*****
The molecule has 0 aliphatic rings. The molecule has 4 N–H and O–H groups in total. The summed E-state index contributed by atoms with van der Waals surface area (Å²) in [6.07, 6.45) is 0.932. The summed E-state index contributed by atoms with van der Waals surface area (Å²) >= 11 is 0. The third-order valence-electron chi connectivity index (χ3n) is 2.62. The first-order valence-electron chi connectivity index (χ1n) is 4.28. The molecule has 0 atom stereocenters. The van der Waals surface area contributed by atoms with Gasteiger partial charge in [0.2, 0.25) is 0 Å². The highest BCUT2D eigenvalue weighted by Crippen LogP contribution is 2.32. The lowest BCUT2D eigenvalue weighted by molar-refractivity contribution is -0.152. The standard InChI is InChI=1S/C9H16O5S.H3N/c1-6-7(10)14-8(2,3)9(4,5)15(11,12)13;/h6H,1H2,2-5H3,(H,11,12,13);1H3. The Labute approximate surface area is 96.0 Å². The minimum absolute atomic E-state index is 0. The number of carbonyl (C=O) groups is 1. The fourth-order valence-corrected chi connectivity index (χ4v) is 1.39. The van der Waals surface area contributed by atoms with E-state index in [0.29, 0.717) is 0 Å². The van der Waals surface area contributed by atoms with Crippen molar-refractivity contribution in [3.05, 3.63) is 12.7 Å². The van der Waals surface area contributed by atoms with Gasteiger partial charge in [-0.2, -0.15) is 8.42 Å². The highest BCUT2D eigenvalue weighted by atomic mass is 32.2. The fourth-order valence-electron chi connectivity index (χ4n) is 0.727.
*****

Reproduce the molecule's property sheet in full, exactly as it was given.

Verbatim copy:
The molecule has 0 aliphatic rings. The molecule has 4 N–H and O–H groups in total. The summed E-state index contributed by atoms with van der Waals surface area (Å²) in [6.07, 6.45) is 0.932. The summed E-state index contributed by atoms with van der Waals surface area (Å²) >= 11 is 0. The third-order valence-electron chi connectivity index (χ3n) is 2.62. The first-order valence-electron chi connectivity index (χ1n) is 4.28. The molecule has 0 atom stereocenters. The van der Waals surface area contributed by atoms with Gasteiger partial charge in [0.2, 0.25) is 0 Å². The highest BCUT2D eigenvalue weighted by Crippen LogP contribution is 2.32. The lowest BCUT2D eigenvalue weighted by molar-refractivity contribution is -0.152. The standard InChI is InChI=1S/C9H16O5S.H3N/c1-6-7(10)14-8(2,3)9(4,5)15(11,12)13;/h6H,1H2,2-5H3,(H,11,12,13);1H3. The Labute approximate surface area is 96.0 Å². The minimum absolute atomic E-state index is 0. The number of carbonyl (C=O) groups is 1. The fourth-order valence-corrected chi connectivity index (χ4v) is 1.39. The van der Waals surface area contributed by atoms with E-state index in [0.29, 0.717) is 0 Å². The van der Waals surface area contributed by atoms with Crippen molar-refractivity contribution in [3.05, 3.63) is 12.7 Å². The van der Waals surface area contributed by atoms with Gasteiger partial charge in [-0.2, -0.15) is 8.42 Å². The highest BCUT2D eigenvalue weighted by atomic mass is 32.2. The fourth-order valence-electron chi connectivity index (χ4n) is 0.727.